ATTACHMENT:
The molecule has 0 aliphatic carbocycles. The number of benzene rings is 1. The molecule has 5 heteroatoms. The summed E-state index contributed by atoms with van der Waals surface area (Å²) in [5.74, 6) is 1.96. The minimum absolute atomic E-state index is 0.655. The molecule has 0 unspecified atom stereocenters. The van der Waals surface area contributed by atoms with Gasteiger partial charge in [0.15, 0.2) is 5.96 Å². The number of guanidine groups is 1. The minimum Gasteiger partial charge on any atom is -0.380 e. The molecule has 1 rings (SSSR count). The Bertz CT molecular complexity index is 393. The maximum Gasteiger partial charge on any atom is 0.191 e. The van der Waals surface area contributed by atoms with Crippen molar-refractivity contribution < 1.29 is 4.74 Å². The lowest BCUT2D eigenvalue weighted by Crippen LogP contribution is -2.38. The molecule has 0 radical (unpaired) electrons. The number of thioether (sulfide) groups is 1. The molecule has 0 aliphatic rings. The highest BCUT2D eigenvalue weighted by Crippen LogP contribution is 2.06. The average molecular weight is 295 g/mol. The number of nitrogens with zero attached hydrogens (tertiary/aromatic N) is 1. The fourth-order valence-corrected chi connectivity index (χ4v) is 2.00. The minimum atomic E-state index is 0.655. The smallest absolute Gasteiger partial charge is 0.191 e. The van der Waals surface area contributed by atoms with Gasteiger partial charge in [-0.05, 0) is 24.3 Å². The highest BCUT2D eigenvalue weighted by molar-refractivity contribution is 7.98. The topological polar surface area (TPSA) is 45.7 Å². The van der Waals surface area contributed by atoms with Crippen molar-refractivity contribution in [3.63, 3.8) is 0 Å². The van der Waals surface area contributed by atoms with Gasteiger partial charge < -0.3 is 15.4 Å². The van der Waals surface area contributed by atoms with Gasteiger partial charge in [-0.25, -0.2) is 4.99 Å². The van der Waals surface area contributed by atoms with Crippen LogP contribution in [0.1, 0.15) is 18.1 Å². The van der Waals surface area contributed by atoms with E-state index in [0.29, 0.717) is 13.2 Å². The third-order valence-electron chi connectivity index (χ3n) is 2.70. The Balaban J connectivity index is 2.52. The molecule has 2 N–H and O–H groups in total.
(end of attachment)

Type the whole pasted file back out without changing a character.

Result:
The molecule has 0 aliphatic carbocycles. The number of benzene rings is 1. The molecule has 5 heteroatoms. The summed E-state index contributed by atoms with van der Waals surface area (Å²) in [5.74, 6) is 1.96. The minimum absolute atomic E-state index is 0.655. The molecule has 0 unspecified atom stereocenters. The van der Waals surface area contributed by atoms with Gasteiger partial charge in [0.15, 0.2) is 5.96 Å². The number of guanidine groups is 1. The minimum Gasteiger partial charge on any atom is -0.380 e. The molecule has 1 rings (SSSR count). The Bertz CT molecular complexity index is 393. The maximum Gasteiger partial charge on any atom is 0.191 e. The van der Waals surface area contributed by atoms with Crippen molar-refractivity contribution < 1.29 is 4.74 Å². The lowest BCUT2D eigenvalue weighted by Crippen LogP contribution is -2.38. The molecule has 0 radical (unpaired) electrons. The number of thioether (sulfide) groups is 1. The molecule has 0 aliphatic rings. The highest BCUT2D eigenvalue weighted by Crippen LogP contribution is 2.06. The average molecular weight is 295 g/mol. The number of nitrogens with zero attached hydrogens (tertiary/aromatic N) is 1. The fourth-order valence-corrected chi connectivity index (χ4v) is 2.00. The minimum atomic E-state index is 0.655. The smallest absolute Gasteiger partial charge is 0.191 e. The van der Waals surface area contributed by atoms with Gasteiger partial charge in [-0.05, 0) is 24.3 Å². The highest BCUT2D eigenvalue weighted by molar-refractivity contribution is 7.98. The topological polar surface area (TPSA) is 45.7 Å². The van der Waals surface area contributed by atoms with Crippen molar-refractivity contribution in [3.63, 3.8) is 0 Å². The van der Waals surface area contributed by atoms with Gasteiger partial charge < -0.3 is 15.4 Å². The van der Waals surface area contributed by atoms with Gasteiger partial charge in [-0.25, -0.2) is 4.99 Å². The van der Waals surface area contributed by atoms with Crippen LogP contribution in [0.1, 0.15) is 18.1 Å². The van der Waals surface area contributed by atoms with E-state index in [0.29, 0.717) is 13.2 Å². The third-order valence-electron chi connectivity index (χ3n) is 2.70. The Balaban J connectivity index is 2.52. The molecule has 2 N–H and O–H groups in total.